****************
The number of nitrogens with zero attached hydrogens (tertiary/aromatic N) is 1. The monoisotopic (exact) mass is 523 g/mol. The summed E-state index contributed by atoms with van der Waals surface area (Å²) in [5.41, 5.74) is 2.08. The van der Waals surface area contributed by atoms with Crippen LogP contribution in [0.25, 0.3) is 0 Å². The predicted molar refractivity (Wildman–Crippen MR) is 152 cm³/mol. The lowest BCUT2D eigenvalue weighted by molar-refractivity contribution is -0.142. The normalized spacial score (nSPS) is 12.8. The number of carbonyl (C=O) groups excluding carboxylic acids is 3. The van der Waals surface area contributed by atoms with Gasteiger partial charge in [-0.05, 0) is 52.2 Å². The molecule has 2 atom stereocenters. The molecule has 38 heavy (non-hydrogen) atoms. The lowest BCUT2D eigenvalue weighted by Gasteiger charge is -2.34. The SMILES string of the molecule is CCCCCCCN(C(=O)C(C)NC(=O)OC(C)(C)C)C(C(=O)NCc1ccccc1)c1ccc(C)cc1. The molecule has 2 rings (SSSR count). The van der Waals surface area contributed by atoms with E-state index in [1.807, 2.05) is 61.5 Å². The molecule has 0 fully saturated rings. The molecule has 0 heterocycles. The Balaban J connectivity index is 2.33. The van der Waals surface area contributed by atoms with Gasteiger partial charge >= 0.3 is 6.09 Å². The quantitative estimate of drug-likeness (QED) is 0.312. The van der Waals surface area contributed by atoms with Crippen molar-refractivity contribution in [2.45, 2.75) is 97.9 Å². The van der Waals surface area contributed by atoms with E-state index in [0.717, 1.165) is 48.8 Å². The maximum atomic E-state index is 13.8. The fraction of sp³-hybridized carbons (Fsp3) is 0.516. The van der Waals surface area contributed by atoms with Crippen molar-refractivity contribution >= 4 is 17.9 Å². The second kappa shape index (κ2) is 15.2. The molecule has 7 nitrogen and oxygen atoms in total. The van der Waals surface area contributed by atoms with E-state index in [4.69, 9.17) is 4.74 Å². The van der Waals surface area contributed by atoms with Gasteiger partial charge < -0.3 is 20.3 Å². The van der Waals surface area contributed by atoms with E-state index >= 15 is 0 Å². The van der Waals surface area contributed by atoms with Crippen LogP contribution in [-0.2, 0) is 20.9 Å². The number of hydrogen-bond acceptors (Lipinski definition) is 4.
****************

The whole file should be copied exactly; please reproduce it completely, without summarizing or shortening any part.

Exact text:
The number of nitrogens with zero attached hydrogens (tertiary/aromatic N) is 1. The monoisotopic (exact) mass is 523 g/mol. The summed E-state index contributed by atoms with van der Waals surface area (Å²) in [5.41, 5.74) is 2.08. The van der Waals surface area contributed by atoms with Crippen LogP contribution in [0.25, 0.3) is 0 Å². The predicted molar refractivity (Wildman–Crippen MR) is 152 cm³/mol. The lowest BCUT2D eigenvalue weighted by molar-refractivity contribution is -0.142. The normalized spacial score (nSPS) is 12.8. The number of carbonyl (C=O) groups excluding carboxylic acids is 3. The van der Waals surface area contributed by atoms with Gasteiger partial charge in [-0.05, 0) is 52.2 Å². The molecule has 2 atom stereocenters. The molecule has 38 heavy (non-hydrogen) atoms. The lowest BCUT2D eigenvalue weighted by Gasteiger charge is -2.34. The SMILES string of the molecule is CCCCCCCN(C(=O)C(C)NC(=O)OC(C)(C)C)C(C(=O)NCc1ccccc1)c1ccc(C)cc1. The molecule has 2 rings (SSSR count). The van der Waals surface area contributed by atoms with E-state index in [1.807, 2.05) is 61.5 Å². The molecule has 0 fully saturated rings. The molecule has 0 heterocycles. The Balaban J connectivity index is 2.33. The van der Waals surface area contributed by atoms with Gasteiger partial charge >= 0.3 is 6.09 Å². The quantitative estimate of drug-likeness (QED) is 0.312. The van der Waals surface area contributed by atoms with Crippen molar-refractivity contribution in [2.45, 2.75) is 97.9 Å². The van der Waals surface area contributed by atoms with E-state index in [0.717, 1.165) is 48.8 Å². The maximum atomic E-state index is 13.8. The fraction of sp³-hybridized carbons (Fsp3) is 0.516. The van der Waals surface area contributed by atoms with Crippen molar-refractivity contribution >= 4 is 17.9 Å². The second kappa shape index (κ2) is 15.2. The molecule has 7 nitrogen and oxygen atoms in total. The van der Waals surface area contributed by atoms with E-state index in [4.69, 9.17) is 4.74 Å². The van der Waals surface area contributed by atoms with Gasteiger partial charge < -0.3 is 20.3 Å². The van der Waals surface area contributed by atoms with E-state index >= 15 is 0 Å². The van der Waals surface area contributed by atoms with Crippen LogP contribution in [-0.2, 0) is 20.9 Å². The number of hydrogen-bond acceptors (Lipinski definition) is 4.